The Co-operative Bank has almost tripled its losses for the first half of the year – from £77 million in 2014 to £204 million this year – and says it could be another two years before it is back in the black.
The bank has been under siege since nearly going under two years ago when it had to be rescued by a consortium of investors after a £1.5 million ‘black hole’ was discovered in its balance sheet.
Britain’s two financial regulators – the Financial Conduct Authority (FCA) and Prudential Regulation Authority (PRA) – censured the bank last week for ‘serious and wide-ranging failings’ in its operation between July 2009 and December 2013.
The censure followed an 18 month enforcement probe into the bank’s activities which went back as far as their disastrous merger with the Britannia Building Society in 2009 which is credited with starting the bank’s downturn.
The Co-op attributed its worsening performance figures to asset sales (needed to reduce the overall levels of debt), reduced income as they take radical steps to turn the bank around and legacy issues like mis-sold PPI and interest rate hedging products for which they set aside a further £10 million.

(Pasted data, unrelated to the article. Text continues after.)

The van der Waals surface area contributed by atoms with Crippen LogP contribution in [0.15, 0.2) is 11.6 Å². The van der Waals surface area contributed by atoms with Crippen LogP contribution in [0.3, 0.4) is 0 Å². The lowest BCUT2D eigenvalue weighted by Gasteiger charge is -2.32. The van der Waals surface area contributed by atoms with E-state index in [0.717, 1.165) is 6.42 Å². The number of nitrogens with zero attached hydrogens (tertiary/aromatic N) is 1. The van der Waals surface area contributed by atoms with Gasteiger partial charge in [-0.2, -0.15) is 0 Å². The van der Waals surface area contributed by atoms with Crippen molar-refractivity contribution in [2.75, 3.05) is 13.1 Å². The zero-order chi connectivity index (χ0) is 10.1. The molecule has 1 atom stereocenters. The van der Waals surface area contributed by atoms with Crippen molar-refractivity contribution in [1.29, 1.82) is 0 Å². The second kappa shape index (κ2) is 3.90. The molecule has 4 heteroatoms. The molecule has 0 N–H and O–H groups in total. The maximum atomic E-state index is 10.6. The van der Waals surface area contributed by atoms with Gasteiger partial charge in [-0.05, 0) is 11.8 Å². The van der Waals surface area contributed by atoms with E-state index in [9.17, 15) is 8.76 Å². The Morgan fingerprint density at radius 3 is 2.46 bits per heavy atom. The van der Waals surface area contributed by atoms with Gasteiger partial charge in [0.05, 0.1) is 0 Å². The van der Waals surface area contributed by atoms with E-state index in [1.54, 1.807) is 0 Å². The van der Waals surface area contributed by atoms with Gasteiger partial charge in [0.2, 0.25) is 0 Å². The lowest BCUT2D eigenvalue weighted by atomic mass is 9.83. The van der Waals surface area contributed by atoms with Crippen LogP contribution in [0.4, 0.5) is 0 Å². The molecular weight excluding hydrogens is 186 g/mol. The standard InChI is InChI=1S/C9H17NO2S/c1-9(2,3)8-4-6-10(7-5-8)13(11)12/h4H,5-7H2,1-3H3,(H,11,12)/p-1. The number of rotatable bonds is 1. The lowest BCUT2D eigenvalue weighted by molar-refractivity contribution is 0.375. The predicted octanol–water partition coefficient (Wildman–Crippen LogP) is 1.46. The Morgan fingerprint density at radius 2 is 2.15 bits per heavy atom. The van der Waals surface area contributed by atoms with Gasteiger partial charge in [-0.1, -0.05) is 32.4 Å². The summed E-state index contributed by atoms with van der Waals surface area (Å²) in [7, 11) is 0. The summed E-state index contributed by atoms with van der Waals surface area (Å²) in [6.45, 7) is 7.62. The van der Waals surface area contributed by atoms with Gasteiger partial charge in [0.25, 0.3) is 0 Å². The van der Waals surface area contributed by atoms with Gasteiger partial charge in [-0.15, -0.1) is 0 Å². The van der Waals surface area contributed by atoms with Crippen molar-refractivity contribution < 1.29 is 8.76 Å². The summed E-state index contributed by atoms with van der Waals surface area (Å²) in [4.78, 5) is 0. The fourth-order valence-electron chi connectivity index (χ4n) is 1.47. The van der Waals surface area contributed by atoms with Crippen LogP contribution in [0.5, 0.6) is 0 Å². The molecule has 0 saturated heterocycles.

In a statement the bank said the losses arose from ‘the issues that came to light during 2013 which continue to dominate the financial performance of the business.’
It continued: “The required remediation and strategic investment together …. are expected to drive losses in the bank for at least the next two years.”
Chief executive, Niall Brooker, commented: “Over the first half of 2015 we have continued to make real progress delivering our turn-around plan. We have been focusing on reducing our risk weighted assets to increase our ability to withstand economic stress, on making our IT platform more robust and re-shaping the bank around our individual and small business customers.
“Of course we have always said that addressing legacy issues will continue to dominate financial performance for some time and there is considerable work ahead towards a full recovery.”